Goldilocks Planet Gliese 581g May Be The New Earth
Impression of Gliese 581g and its parent star by Lynette Cook via UCSC
Called Gliese 581g, it is three times the size of Earth, has similar gravity, and could have liquid water on the surface.
According to Steven Vogt, a UC professor of astronomy and astrophysics, “The chances for life on this planet are 100 percent, I have almost no doubt about it.”
However, earthlings won’t be traveling to Gliese 581g any time soon. Scientists say a spaceship traveling close to the speed of light would take 20 years to make this journey.
But if we did, we’d find some other things familiar. The atmosphere and gravity are similar to Earth, and if you’re from the polar regions, you’d definitely feel right at home. Scientists say the highest average temperature is about -12 degrees Celcius (10 Fahrenheit), but they point out that the planet doesn’t have a night and day—one side continually faces the star and the other side faces the darkness of space. This means one side is blazing hot and the other freezing cold.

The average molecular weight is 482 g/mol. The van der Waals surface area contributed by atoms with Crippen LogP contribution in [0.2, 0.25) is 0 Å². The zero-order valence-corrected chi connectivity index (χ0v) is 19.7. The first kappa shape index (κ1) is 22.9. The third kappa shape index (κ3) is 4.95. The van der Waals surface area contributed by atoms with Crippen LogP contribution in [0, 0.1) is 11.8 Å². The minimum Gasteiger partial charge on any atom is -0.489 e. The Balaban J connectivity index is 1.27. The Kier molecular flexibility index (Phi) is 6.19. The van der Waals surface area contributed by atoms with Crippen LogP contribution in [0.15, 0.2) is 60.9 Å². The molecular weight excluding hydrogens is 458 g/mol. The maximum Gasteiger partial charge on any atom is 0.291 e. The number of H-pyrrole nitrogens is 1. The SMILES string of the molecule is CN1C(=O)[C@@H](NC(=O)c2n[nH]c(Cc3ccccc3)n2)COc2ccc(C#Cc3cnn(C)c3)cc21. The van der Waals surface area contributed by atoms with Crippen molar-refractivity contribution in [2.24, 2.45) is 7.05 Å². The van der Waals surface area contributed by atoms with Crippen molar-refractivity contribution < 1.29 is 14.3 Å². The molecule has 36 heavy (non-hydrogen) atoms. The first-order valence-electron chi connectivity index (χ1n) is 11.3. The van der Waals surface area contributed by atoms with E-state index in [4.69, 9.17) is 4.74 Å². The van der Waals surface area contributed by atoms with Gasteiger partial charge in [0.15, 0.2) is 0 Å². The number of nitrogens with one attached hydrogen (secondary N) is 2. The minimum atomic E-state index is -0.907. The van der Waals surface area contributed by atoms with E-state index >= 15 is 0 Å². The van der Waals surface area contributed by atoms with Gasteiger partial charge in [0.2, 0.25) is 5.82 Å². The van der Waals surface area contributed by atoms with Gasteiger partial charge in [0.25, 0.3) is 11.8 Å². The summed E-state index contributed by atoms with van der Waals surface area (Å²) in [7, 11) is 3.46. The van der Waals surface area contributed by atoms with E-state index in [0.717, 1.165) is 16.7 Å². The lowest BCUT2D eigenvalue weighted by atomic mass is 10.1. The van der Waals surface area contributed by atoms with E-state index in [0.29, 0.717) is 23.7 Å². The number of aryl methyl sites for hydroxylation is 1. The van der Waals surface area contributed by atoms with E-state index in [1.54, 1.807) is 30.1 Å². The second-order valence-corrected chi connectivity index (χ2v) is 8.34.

Gliese orbits a red dwarf star called Gliese 581. Dr. Elizabeth Cunningham, planetarium astronomer at the Royal Observatory in Greenwich, UK says “it’s a Goldilocks planet. It’s not too hot, it’s not too cold, it’s just right” for water to form.
Now, astronomers are hoping to spot more exoplanets where life could be possible.
“We’re at exactly that threshold now with finding habitable planets,” said Paul Butler of the Carnegie Institution, a co-author of the study that was funded by National Science Foundation and NASA.
Dr Vogt agreed: “The number of systems with potentially habitable planets is probably on the order of 10 or 20%, and when you multiply that by the hundreds of billions of stars in the Milky Way, that’s a large number,” he said.
“There could be tens of billions of these systems in our galaxy.”
Gliese 581g is in the constellation of Libra. While Earth takes 365 days to orbit our star, the sun, Gliese 581g orbits its star in 37 days.